LAKE FOREST, Ill. - A game-changer.
That's what Brandon Marshall is for the Chicago Bears.
One of only five players to post 1,000-yard receiving seasons with three different teams, Marshall possesses special abilities along with a physical presence that is renowned throughout the NFL.
"The physicality," Bears cornerback Kyle Fuller said, "he brings it every time he has the ball. He takes it to the DBs or to the linebackers, wanting to take it upfield and get the yards after the catch."
Marshall made his presence felt with a spectacular one-handed catch in last Sunday's 28-20 win at San Francisco. With the Bears trailing 17-0 late in the first half, he leaped up and hauled in a 17-yard touchdown pass with his right hand. It was the first of his three TD catches on the night.
"The play he made really sparked us," Bears coach Marc Trestman said. "That was an exceptional play on any field at any time."
Marshall's simple assessment: "When it was in the air, I just threw my hand up there and it stuck."
The play typified the attitude the once-volatile Marshall -- who held a 40-minute news conference on Thursday to dispute ESPN's portrayal of him in a domestic violence case six years ago and went on to defend commissioner Roger Goodell before discussing how Marshall had been beaten as a child by his grandmother -- has demonstrated from Day 1 with Chicago.
Fuller, a rookie first-round pick who intercepted Colin Kaepernick twice last week, said Marshall's physical style and never-say-die approach also are apparent in the way the receiver prepares.
"It's definitely his size but most importantly his competitiveness," Fuller said. "He's always out there working hard, trying to go up there and get every ball."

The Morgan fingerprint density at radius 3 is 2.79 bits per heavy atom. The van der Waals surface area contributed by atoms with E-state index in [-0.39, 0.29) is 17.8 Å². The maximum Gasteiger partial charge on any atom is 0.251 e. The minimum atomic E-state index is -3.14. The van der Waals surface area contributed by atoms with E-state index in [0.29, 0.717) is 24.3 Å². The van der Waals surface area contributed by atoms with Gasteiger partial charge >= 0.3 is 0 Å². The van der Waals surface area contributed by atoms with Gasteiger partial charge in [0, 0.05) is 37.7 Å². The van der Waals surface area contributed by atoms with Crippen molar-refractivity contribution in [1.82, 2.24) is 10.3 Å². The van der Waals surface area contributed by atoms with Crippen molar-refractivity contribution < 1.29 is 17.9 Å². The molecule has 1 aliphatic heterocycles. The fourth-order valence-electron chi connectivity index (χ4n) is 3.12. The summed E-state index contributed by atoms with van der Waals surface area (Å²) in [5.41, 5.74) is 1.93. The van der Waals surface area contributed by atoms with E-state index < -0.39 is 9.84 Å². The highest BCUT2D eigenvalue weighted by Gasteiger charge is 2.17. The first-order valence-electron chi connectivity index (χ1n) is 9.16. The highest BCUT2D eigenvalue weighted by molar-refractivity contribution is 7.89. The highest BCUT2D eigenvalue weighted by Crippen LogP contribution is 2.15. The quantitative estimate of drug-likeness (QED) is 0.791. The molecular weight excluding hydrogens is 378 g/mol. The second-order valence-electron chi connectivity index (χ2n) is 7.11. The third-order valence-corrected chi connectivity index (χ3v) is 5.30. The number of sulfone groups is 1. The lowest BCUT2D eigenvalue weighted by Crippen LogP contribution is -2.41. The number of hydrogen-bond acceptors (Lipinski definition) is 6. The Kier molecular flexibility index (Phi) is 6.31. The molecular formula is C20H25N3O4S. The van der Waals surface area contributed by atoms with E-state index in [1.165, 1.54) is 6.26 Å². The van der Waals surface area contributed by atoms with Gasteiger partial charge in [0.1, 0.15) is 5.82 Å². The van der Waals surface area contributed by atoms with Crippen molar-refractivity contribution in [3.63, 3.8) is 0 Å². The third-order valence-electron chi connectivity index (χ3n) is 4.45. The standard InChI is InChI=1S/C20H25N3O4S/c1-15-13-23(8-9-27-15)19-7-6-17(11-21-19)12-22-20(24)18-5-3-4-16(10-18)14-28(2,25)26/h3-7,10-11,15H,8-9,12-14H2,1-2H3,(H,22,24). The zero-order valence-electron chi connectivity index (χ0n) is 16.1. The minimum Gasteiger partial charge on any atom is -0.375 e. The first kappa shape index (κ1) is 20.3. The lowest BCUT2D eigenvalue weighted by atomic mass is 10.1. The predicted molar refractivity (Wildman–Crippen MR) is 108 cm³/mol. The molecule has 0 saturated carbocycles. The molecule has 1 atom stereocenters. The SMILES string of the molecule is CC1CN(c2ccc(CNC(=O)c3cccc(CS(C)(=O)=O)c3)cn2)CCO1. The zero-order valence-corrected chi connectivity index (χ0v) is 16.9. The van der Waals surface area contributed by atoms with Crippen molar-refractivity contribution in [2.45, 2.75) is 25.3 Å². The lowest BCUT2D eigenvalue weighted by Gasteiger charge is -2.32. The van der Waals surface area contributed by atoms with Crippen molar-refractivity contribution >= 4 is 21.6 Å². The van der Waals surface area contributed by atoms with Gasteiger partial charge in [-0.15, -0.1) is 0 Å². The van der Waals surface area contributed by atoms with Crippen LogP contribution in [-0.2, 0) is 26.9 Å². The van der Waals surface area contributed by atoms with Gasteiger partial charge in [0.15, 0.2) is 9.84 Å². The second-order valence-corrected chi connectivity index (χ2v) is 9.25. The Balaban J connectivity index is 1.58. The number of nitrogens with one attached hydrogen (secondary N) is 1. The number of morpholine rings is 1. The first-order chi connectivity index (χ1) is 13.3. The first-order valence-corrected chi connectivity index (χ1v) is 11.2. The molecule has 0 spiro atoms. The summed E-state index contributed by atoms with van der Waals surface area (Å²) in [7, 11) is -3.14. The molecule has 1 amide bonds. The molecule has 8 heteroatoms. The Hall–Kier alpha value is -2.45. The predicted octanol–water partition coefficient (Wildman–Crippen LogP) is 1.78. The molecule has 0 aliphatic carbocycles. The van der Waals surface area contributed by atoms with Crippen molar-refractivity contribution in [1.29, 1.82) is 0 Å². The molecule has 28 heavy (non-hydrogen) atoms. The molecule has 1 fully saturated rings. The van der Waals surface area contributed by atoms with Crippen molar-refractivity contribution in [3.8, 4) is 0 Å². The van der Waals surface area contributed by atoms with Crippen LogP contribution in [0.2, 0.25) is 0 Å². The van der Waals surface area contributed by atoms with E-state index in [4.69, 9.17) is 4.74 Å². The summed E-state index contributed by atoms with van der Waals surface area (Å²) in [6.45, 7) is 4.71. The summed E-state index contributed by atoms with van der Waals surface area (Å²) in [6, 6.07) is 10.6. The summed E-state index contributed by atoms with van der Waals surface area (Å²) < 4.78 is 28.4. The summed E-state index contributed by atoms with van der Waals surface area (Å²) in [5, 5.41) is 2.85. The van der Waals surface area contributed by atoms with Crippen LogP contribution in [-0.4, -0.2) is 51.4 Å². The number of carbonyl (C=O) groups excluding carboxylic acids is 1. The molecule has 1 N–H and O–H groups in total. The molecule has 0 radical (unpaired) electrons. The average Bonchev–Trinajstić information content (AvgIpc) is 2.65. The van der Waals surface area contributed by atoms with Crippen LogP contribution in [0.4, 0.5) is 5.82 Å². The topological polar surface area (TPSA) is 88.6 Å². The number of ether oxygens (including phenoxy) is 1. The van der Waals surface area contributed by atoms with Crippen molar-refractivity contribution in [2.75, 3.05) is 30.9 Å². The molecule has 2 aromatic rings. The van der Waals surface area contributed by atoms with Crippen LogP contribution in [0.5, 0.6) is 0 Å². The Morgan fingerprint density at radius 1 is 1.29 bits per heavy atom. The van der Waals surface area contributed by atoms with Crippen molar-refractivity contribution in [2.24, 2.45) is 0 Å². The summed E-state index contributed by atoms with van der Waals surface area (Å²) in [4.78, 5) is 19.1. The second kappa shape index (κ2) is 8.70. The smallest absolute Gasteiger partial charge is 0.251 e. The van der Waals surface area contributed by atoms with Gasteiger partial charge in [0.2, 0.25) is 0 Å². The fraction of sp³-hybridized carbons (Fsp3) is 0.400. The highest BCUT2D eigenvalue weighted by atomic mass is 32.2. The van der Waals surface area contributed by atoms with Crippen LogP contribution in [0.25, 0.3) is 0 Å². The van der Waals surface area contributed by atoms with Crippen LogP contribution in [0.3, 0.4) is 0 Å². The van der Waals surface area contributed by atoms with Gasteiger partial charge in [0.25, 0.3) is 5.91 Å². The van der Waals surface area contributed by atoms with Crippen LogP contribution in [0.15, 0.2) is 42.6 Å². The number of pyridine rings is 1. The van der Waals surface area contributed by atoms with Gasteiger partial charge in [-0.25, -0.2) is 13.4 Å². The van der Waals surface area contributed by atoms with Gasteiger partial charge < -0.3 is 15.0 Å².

On Thursday, Marshall showed reporters documents and transcripts from his 2009 trial on a misdemeanor domestic violence charge. He was acquitted in the case brought by a former girlfriend from a relationship that ended before the beginning of his NFL career.
He said he sought treatment after being diagnosed with borderline personality disorder and has become the NFL's biggest advocate for awareness of mental illness.
Marshall's two years with Miami as a division rival left an impression on the Jets as he topped 100 yards twice in four games against Rex Ryan's team.
"Brandon Marshall, unfortunately I had to go against this guy a long time," Ryan said. "He is right there with all the best receivers in the game. He uses his big body. He can go deep on you, run routes, inside, outside."
During those Dolphins seasons, an unhappy Marshall was forced to work with quarterbacks such as Matt Moore and Chad Henne. It's been a different story since he was reunited in Chicago with his former Denver quarterback, Jay Cutler. They're part of a high-powered offense installed by Trestman that is quite a departure for a franchise known for Gale Sayers and Walter Payton.
The 6-4, 230-pound Marshall has enjoyed his two best seasons with the Bears and already has vaulted into the club's top 10 for receiving touchdowns with 27.
Marshall has likened his relationship with Cutler to a marriage, and that connection was evident last Sunday night when Cutler oddly chose to pet Marshall's suit as the pair sat side by side at the podium.
Cutler also defended his friend after Marshall's 40-minute speech on domestic violence.
That closeness allows them to improvise unlike any other quarterback-receiver tandem in the league. Marshall is quick to alert his quarterback to any favorable matchups should a team change coverages, as the Jets are known to do. Cutler is eager to use such feedback to get the ball to his favorite target.
"The way that the rules are structured now, you got a lot of advantages for the offense," Cutler said. "So if we see that kind of stuff, we're making checks, we're going there right away."
Marshall now gets a chance to add to a prime-time highlight reel that includes a pair of 100-yard performances last season in Monday night wins over the Packers and Cowboys. Like last week, Marshall has been forced to miss practice with an ankle problem. But he promised he would be ready on game day, and he was.
After all, you can't be a game-changer if you're not in the game.